AMY GOODMAN: And what would that look like in Minnesota?

REP. KEITH ELLISON: Well, I believe there should be an independent federal investigation, but I do support—and I support that and have called for that publicly. But I also believe that the Bureau of Criminal Apprehension should engage in an investigation. I don’t believe the Falcon Heights Police Department or St. Anthony Police Department should be investigating this case. I think there must be an independent. But I also think we need to—I think the county attorney needs to publicly declare that he will not go through and use the grand jury. This is a system that’s used to literally whitewash police officer-involved shootings, not just in Minnesota, but all over the country. And I think that we need our law—our prosecutorial authority to step up and say, “This is the law. These are the facts. We’re going to put this in front of a jury, and they get to decide what they decide.” But there’s going to be some accountability here, because this is an outrageous, epidemic problem.

AMY GOODMAN: Your reaction to the horror that took place in Dallas, the police brutality protest that took place earlier in the evening on Thursday, very peaceful, and then a sniper opening fire and the killing of the police officers in Dallas?

REP. KEITH ELLISON: Well, the officers were there to try to protect and provide safety for the demonstrators. Their killing is a horrible, horrible, atrocious situation, which we all have to condemn. But let me say this: Whenever we do not make sure that there’s police accountability broadly, sick, demented, broken people will—the chance that they come out of the woodwork goes up. I think that you can’t ever predict when someone is going to do something like this guy Micah—I can’t think of his last name.

AMY GOODMAN: Micah, Micah X. Johnson.

REP. KEITH ELLISON: Yeah, yeah. I can’t think of—you know, you never know when a horrific event like this is going to happen, very hard to predict. But I can tell you this: I think that we ensure the safety of our officers when officers who do not comply with the Constitution and the laws of our country, all over the country, are brought to account, because that gives the public the general idea that there’s equality before the law. Now, maybe this could not have been stopped. Maybe this sick, demented, homicidal person could not have been prevented. But I hope that if we have greater accountability, if the public believes that if a citizen violates the law, they will be held accountable, if an officer violates the law, they will be held accountable, then people who did move toward the lunatic extremes will be suppressed and will be dissuaded from going in the direction that this guy obviously went in.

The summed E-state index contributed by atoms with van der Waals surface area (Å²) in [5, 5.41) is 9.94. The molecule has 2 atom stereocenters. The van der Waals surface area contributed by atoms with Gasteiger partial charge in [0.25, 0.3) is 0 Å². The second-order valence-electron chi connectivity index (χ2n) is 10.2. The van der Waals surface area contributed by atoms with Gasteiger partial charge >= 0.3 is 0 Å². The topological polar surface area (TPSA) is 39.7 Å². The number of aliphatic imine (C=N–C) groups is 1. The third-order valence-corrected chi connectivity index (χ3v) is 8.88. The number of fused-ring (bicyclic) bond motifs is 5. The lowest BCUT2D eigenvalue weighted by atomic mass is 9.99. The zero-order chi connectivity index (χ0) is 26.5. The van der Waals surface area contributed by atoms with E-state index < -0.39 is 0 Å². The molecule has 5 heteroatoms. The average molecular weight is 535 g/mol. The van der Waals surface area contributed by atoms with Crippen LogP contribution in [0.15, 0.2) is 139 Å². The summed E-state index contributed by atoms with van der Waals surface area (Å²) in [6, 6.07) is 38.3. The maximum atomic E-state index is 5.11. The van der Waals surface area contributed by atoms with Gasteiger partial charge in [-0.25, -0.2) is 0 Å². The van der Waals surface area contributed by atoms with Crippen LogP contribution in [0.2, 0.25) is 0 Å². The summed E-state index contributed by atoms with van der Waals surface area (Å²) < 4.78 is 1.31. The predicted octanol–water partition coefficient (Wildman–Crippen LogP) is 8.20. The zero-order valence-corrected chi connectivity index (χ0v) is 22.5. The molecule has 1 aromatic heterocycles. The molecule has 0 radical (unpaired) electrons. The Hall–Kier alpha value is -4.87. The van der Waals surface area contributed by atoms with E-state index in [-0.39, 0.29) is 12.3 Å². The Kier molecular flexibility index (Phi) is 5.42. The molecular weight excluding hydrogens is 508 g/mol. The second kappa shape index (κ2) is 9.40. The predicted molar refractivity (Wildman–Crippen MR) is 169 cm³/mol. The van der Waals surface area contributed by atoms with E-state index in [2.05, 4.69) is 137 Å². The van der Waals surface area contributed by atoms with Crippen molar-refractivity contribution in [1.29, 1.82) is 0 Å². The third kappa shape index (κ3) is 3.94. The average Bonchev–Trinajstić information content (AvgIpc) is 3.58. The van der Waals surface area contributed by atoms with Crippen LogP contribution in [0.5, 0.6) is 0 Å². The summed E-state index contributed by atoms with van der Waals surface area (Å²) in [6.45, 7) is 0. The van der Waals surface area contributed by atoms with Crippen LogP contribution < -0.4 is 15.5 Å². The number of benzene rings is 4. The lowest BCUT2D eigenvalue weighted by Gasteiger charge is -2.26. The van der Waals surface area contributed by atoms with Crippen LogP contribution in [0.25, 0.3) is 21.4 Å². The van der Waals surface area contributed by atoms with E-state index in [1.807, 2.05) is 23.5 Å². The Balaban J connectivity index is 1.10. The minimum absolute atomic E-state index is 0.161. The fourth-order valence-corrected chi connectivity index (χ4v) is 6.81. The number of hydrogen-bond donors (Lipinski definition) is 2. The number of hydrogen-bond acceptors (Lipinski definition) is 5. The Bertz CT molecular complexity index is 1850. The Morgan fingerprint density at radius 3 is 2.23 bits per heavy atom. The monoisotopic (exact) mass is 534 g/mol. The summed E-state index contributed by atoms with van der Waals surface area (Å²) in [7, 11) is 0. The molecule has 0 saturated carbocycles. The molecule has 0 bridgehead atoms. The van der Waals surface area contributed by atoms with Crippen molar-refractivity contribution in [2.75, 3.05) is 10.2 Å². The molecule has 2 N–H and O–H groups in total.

So, I have tremendous sympathy for these officers. They were providing water. They were protecting demonstrators. It’s a horrible tragedy, and I honor their memory and thank them and their families for the service that they gave. But also, I think it’s certainly within our—within our purview to say that we believe that the police who violate the law and dishonor the badge should be held accountable, and so should citizens when they murder police officers. Of course, we know that Micah X. Johnson is—died, himself. But I think that they’re two independent events, both tragic, and require our action to make sure we protect people.

AMY GOODMAN: Congressmember Ellison, we just have a minute, and I want to ask you about the Democratic platform committee.


AMY GOODMAN: It’s believed that Senator Sanders is going to throw his support to Hillary Clinton tomorrow in New Hampshire. They’re going to have a joint meeting there and press conference. What happened at the platform committee? Are you satisfied with the Democratic platform? You were one of Sanders’ representatives on that committee.

REP. KEITH ELLISON: Am I satisfied? No, because I tend not to be. I have a thirst for justice, and I’m always striving in that direction. But am I happy, and do I believe this is the most progressive platform that I’ve ever seen? The answer to that is resoundingly yes. I think that Bernie Sanders, through his campaign, through the appointments he made to the Platform Drafting Committee, and the platform committee has set forth a set of ideals for the Democratic Party which will attract, excite, electrify the base. And I think that we’ve made dramatic steps forward—15 and a union indexed. We have the strongest statement that I think we could get against TPP. We did not come out with a total rejection of it, but we set up standards that it clearly does not meet, and said that we—that any trade agreement must meet these standards, which TPP doesn’t meet.

AMY GOODMAN: We’re going to talk about the rest of the platform and post it online at democracynow.org. Congressmember Ellison, thanks so much for joining us.